calmode='p',solint='int',minsnr=2.0,minblperant=4,
          gaintable=[asdm+'.bandpass.bcal'])

Here solint='int' coupled with calmode='p' will derive a single phase solution for each 10 second integration. Note that the bandpass table is applied on-the-fly before solving for the phase solutions, however the bandpass is NOT applied to the data permanently until applycal is run later on.

Although solint='int' (i.e. the integration time of 10 seconds) is the best choice to apply before solving for the amplitude solutions, it is not a good idea to use this to apply to the target. This is because the phase-scatter within a scan can dominate the interpolation between calibrator scans. Instead, we also solve for the phase on the scan time, solint='inf' (but combine=' ' , since we want one solution per scan) for application to the target later on. Unlike the bandpass task, for gaincal, the default of the combine parameter is combine=' ' .

# In CASA
for asdm in basename:
  os.system('rm -rf ' + asdm + '.scanphase.gcal')
  gaincal(vis=asdm+'.ms',caltable=asdm+'.scanphase.gcal',
          field='0,1,3,4',spw='0~3:40~3800',refant='DV06',
          calmode='p',solint='inf',minsnr=2.0,minblperant=4,
          gaintable=[asdm+'.bandpass.bcal'])

Alternatively, instead of making a separate phase solution for application to the target, one can also run smoothcal to smooth the solutions derived on the integration time.

Next we apply the bandpass and solint='int' phase-only calibration solutions on-the-fly to derive amplitude solutions. Here the use of solint='inf' , but combine=' ' will result in one solution per scan interval.

# In CASA
for asdm in basename:
  os.system('rm -rf ' + asdm + '.amp.gcal')
  gaincal(vis=asdm+'.ms',caltable=asdm+'.amp.gcal',
          field='0,1,3,4',spw='0~3:40~3800',refant='DV06',
          calmode='ap',solint='inf',minsnr=2.0,minblperant=4,
          gaintable=[asdm+'.bandpass.bcal',asdm+'.intphase.gcal'])

Now carefully inspect all these solutions looking for discrepant solutions. If you see any, you will need to flag them and rerun the calibration tasks above.

We make plots in X and Y separately for clarity. The colors are showing the spectral windows.

Figure 29: Phase solutions for the X polarization for every integration time of the first dataset.
# In CASA
for asdm in basename:
  plotcal(caltable=asdm+'.intphase.gcal',xaxis='time',yaxis='phase',antenna='1~8', 
          spw='',field='0,1,3,4',iteration='antenna',subplot=421,
          plotrange=[0,0,-180,180],poln='X',figfile=asdm+'.intphase_X.png')
  print('When you are done with the graphics window,')
  print('quit that window, and')
  user_check=raw_input('press enter to continue script\n')
# In CASA
for asdm in basename:
  plotcal(caltable=asdm+'.intphase.gcal',xaxis='time',yaxis='phase',antenna='1~8', 
          spw='',field='0,1,3,4',iteration='antenna',subplot=421,
          plotrange=[0,0,-180,180],poln='Y',figfile=asdm+'.intphase_Y.png')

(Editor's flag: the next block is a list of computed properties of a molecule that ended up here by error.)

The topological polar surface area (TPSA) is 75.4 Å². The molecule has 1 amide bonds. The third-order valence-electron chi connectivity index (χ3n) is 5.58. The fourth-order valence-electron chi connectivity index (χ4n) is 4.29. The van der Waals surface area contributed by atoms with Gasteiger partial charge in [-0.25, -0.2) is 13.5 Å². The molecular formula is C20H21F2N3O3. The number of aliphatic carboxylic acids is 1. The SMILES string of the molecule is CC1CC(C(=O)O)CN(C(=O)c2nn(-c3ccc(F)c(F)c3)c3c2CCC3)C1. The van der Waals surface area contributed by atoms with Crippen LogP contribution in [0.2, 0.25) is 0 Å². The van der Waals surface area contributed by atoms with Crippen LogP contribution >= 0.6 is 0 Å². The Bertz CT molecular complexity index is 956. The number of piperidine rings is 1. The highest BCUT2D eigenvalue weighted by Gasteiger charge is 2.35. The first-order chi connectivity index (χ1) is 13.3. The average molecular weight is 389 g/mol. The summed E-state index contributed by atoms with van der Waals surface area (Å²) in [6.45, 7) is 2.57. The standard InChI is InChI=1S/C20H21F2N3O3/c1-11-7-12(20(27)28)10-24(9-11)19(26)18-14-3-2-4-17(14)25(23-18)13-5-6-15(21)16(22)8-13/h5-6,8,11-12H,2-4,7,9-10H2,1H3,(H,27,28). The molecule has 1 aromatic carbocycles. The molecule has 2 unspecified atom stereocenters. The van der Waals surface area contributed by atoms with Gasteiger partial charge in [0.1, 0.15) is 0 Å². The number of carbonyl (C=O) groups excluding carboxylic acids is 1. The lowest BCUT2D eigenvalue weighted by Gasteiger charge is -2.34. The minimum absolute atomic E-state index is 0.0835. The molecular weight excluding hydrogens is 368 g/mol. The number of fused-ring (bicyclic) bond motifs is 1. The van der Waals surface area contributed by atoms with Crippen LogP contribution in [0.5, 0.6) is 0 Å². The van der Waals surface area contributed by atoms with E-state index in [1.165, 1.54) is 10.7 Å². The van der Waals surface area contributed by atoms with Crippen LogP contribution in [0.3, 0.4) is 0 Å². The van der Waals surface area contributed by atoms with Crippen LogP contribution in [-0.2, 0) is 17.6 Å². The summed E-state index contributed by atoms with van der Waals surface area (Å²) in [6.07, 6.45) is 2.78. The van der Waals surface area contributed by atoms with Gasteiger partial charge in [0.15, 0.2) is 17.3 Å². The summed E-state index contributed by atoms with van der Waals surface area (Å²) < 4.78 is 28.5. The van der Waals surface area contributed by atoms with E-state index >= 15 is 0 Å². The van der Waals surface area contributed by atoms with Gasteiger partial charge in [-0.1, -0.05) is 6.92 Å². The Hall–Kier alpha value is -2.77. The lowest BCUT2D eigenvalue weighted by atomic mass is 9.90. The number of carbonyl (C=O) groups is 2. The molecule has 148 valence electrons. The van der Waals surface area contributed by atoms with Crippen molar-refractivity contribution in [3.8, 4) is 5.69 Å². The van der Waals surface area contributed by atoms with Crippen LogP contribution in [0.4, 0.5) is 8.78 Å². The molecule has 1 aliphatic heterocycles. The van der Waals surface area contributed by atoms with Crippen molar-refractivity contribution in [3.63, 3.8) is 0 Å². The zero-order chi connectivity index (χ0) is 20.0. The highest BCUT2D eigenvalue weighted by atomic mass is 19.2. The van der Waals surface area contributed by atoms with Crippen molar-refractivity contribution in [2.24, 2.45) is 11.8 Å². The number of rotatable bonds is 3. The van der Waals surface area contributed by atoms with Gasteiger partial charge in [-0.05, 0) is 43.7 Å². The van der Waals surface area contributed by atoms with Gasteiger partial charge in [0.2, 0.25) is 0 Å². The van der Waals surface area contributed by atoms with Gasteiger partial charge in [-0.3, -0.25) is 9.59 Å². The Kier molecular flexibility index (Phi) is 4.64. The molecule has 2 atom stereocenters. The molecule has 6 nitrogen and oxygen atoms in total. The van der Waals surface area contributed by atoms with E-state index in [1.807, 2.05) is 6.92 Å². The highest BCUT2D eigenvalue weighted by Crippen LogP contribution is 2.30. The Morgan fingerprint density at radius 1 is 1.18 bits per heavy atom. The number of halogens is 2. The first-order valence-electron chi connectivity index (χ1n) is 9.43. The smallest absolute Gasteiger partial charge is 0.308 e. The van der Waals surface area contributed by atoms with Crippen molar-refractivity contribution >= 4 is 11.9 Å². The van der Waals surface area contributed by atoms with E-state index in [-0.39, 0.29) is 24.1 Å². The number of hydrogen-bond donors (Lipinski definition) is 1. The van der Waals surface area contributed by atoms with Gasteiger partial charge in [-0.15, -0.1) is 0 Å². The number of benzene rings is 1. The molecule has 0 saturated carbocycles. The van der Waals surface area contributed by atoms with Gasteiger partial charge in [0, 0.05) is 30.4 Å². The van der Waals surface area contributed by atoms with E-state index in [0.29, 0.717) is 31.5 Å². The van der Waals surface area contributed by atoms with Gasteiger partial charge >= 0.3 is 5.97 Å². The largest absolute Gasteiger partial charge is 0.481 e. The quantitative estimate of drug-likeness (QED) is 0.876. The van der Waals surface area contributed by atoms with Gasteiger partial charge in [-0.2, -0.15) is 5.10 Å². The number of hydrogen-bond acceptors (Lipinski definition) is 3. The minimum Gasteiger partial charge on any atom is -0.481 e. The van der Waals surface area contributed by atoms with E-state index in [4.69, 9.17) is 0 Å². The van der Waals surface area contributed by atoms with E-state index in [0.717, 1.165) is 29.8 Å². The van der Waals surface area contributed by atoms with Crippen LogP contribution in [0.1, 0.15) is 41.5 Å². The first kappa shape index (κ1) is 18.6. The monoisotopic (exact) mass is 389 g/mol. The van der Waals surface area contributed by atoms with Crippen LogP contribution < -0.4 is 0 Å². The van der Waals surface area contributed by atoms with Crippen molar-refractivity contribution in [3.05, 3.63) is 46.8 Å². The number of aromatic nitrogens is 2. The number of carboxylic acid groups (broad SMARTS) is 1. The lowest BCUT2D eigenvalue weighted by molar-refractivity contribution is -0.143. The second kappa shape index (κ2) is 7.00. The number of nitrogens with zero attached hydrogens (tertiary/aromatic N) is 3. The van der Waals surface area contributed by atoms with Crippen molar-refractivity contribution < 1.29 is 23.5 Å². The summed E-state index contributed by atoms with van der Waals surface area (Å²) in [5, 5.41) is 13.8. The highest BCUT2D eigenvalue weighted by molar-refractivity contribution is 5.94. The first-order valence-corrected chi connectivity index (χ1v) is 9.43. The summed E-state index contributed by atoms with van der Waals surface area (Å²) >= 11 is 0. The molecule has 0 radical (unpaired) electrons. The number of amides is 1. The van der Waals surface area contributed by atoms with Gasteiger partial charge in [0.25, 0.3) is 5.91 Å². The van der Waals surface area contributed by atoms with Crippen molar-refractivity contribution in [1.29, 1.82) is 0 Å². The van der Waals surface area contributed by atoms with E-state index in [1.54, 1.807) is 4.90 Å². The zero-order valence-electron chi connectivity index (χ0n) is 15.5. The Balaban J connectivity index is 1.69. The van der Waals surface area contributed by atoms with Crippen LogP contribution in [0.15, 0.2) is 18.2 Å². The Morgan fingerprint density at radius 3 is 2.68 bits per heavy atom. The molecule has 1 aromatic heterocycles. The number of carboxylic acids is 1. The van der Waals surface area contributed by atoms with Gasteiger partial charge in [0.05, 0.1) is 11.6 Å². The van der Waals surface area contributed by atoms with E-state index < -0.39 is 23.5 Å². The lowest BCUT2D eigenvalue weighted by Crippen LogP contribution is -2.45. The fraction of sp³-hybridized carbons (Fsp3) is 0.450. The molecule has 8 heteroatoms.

print('When you are done with the graphics window,')
  print('quit that window, and')
  user_check=raw_input('press enter to continue script\n')
Figure 30: Phase solutions for the X polarization for each scan of the first dataset.
# In CASA
for asdm in basename:
  plotcal(caltable=asdm+'.scanphase.gcal',xaxis='time',yaxis='phase',antenna='1~8', 
          spw='',field='0,1,3,4',iteration='antenna',subplot=421,
          plotrange=[0,0,-180,180],poln='X',figfile=asdm+'.scanphase_X.png')
  print('When you are done with the graphics window,')
  print('quit that window, and')
  user_check=raw_input('press enter to continue script\n')
# In CASA
for asdm in basename:
  plotcal(caltable=asdm+'.scanphase.gcal',xaxis='time',yaxis='phase',antenna='1~8', 
          spw='',field='0,1,3,4',iteration='antenna',subplot=421,
          plotrange=[0,0,-180,180],poln='Y',figfile=asdm+'.scanphase_Y.png')
  print('When you are done with the graphics window,')
  print('quit that window, and')
  user_check=raw_input('press enter to continue script\n')

Since we have taken out the phase as best we can by applying the solint='int' phase-only solution, this plot will give a good idea of the residual phase error. If you see scatter of more than a few degrees here, you should consider going back and looking for more data to flag, particularly bad timeranges etc.

Figure 31: Residual phase after applying intphase.gcal for both correlations in the first dataset.
Figure 32: Amplitude solutions on a scan interval for correlation X in the first dataset.
# In CASA
for asdm in basename:
  plotcal(caltable=asdm+'.amp.gcal',xaxis='time',yaxis='phase',antenna='1~8', 
          spw='',field='0,1,3,4',plotrange=[0,0,-1,1],
          iteration='antenna',subplot=421,figfile=asdm+'.amp_phase.png')
  print('When you are done with the graphics window,')
  print('quit that window, and')
  user_check=raw_input('press enter to continue script\n')

These are very small, as they should be. Now look at the amplitude solutions.

# In CASA
for asdm in basename:
  plotcal(caltable=asdm+'.amp.gcal',xaxis='time',yaxis='amp',antenna='1~8', 
          iteration='antenna',subplot=421,spw='',poln='X',
          plotrange=[0,0,0.0,0.3],figfile=asdm+'.amp_X.png')
  print('When you are done with the graphics window,')
  print('quit that window, and')
  user_check=raw_input('press enter to continue script\n')
# In CASA
for asdm in basename:
  plotcal(caltable=asdm+'.amp.gcal',xaxis='time',yaxis='amp',antenna='1~8', 
          iteration='antenna',subplot=421,spw='',poln='Y',
          plotrange=[0,0,0.0,0.3],figfile=asdm+'.amp_Y.png')
  print('When you are done with the graphics window,')
  print('quit that window, and')
  user_check=raw_input('press enter to continue script\n')

Flux Calibration